Formula 1 managing director of motorsport Ross Brawn believes that the return of a fastest lap bonus point proved its worth in the Rolex Australian Grand Prix.
At Albert Park, race winner Valtteri Bottas became the first driver since Maurice Trintignant in the 1959 United States Grand Prix, when the rule last applied, to collect a fastest lap point.
In a somewhat uneventful season-opener, the battle for that point became the key point of intrigue as the race wore on.
Bottas held the fastest lap for the majority of the 58-lapper but faced a challenge for the bonus from the men who would join him on the podium, namely Mercedes team-mate Lewis Hamilton and Red Bull Racing’s Max Verstappen.
The latter took over the fastest lap with a 1:26.540s on Lap 54 before Bottas reclaimed it at his second subsequent attempt with a 1:25.580s on Lap 57.
Showing how hard they were pushing at the end, each of the three set their personal bests on Lap 57, and fifth position finisher Charles Leclerc on Lap 58.
“In Melbourne, we got a first chance to experience the effects of the various changes introduced this year in terms of the technical and sporting regulations,” wrote Brawn in his column on the official F1 website.
“The return to awarding a point to the driver and team who set the race fastest lap livened up the closing stages of the race, as Verstappen tried to nudge out Bottas, who had his hands on that particular prize.
“In a race in which the podium positions seemed set from early on, the fight to claim that one extra point, in the knowledge that it could be vitally important in the closing stages of the championship, certainly livened up the closing stages of the race.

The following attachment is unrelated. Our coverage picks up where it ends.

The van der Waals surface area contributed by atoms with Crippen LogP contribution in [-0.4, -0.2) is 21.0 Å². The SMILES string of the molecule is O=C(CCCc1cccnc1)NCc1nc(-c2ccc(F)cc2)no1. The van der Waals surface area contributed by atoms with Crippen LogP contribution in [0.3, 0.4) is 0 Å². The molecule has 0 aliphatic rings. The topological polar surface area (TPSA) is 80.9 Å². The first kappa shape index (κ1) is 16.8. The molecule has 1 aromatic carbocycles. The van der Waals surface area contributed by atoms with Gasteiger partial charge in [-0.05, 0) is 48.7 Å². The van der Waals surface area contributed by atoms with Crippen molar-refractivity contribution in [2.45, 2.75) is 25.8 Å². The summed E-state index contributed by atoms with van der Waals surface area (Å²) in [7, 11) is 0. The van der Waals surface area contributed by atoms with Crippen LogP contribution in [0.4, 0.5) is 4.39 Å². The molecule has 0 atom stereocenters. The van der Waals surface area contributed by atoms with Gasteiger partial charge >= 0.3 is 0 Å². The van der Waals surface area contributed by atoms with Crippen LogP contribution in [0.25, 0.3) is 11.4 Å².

“That was exactly what we and the FIA had in mind when it came up with the idea.”
Brawn also gave his thoughts on the effect of the new aerodynamic regulations, which necessitated modifications to front and rear wings, including a greater DRS opening, and bargeboards.
Brawn, however, was heartened by the progress which he saw at a circuit not renowned for passing.
“Judging by the number of passing moves in the race – 14 this year (six without DRS) compared to three in 2018 – the initial signs are encouraging, especially as apart from the actual overtakes, we saw some thrilling battles,” he observed.
“Clearly those weren’t all down to the new aerodynamics, as the performance of the midfield teams especially has closed up dramatically.
“However, several drivers said the cars felt more neutral when following another when compared to previous years.
“The Australian track isn’t the most accurate test, so I’d prefer to wait for at least another three races before drawing any conclusions. However, the initial signs are encouraging.”
The next test for the regulations will be Round 2, the Bahrain Grand Prix, on March 29-31.